Molecular and anatomical bases of dystonia: X-linked recessive dystonia-parkinsonism (DYT3)

Ryuji Kaji, Satoshi Goto, Gen Tamiya, L. V. Lee

Research output: Contribution to journalArticlepeer-review

3 Citations (Scopus)


Pathological findings in dystonia have been unclear. X-linked recessive dystonia-parkinsonism (XDP, DYT3), endemic in the Panay island, the Philippines, is characterized by the clinical onset with dystonia followed by parkinsonism. It provides a unique opportunity to explore the anatomical basis of dystonia, because it has discernible pathological changes even at its early phase of dystonia. After extensive searches for the anatomical basis in XDP, we found selective loss of striosomal neurons in the striatum in dystonic patients' brain. Because striosomal neurons inhibit nigrostriatal dopaminergic neurons via GABAergic innervation, the striosomal lesion could account for dopamine excess in the striatum, which in turn causes a hyperkinetic state or dystonia. We also identified the causative gene as one of the general transcription factor genes, TAF1. This abnormality markedly reduced the expression of dopamine D2 receptor gene (DRD2) in neurons. XDP has certain similarities to Huntington disease not only in pathological and clinical findings, but also the molecular mechanism, which disturbs expression of genes essential for striatal neurons, such as DRD2. Therapeutic intervention may become possible through pharmacological measures that affect gene expression.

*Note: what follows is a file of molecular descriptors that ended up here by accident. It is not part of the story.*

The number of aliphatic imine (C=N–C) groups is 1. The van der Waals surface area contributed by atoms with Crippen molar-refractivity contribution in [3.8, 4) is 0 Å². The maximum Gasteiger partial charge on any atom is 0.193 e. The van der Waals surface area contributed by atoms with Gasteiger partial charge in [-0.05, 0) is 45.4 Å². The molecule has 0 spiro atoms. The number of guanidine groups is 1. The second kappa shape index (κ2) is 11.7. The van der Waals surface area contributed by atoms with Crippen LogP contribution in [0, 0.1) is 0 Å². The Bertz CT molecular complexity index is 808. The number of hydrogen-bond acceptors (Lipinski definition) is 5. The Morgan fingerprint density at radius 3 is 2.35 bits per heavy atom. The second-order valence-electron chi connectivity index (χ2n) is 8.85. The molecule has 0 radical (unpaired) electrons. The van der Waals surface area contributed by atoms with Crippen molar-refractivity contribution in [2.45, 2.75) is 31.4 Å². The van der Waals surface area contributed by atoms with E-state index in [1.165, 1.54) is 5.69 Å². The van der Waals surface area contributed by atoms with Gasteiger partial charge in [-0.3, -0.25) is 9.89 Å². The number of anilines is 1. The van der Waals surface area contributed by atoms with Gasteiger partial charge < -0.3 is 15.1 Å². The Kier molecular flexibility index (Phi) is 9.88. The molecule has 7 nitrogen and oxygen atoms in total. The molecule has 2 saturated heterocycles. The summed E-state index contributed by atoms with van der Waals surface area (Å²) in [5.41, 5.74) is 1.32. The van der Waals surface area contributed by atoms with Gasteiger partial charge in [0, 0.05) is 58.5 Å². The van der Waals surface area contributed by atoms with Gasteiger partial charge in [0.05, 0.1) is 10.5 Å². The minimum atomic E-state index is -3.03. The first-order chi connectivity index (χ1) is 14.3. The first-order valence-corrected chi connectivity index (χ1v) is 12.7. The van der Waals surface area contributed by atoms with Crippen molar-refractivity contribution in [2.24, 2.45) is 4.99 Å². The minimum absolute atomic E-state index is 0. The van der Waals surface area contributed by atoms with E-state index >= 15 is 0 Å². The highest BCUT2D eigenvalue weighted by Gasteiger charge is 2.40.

Original languageEnglish
Pages (from-to)811-814
Number of pages4
JournalClinical Neurology
Issue number11
Publication statusPublished - 2005 Nov


  • Dopamine
  • Dystonia
  • DYT3
  • Striosome
  • TAF1


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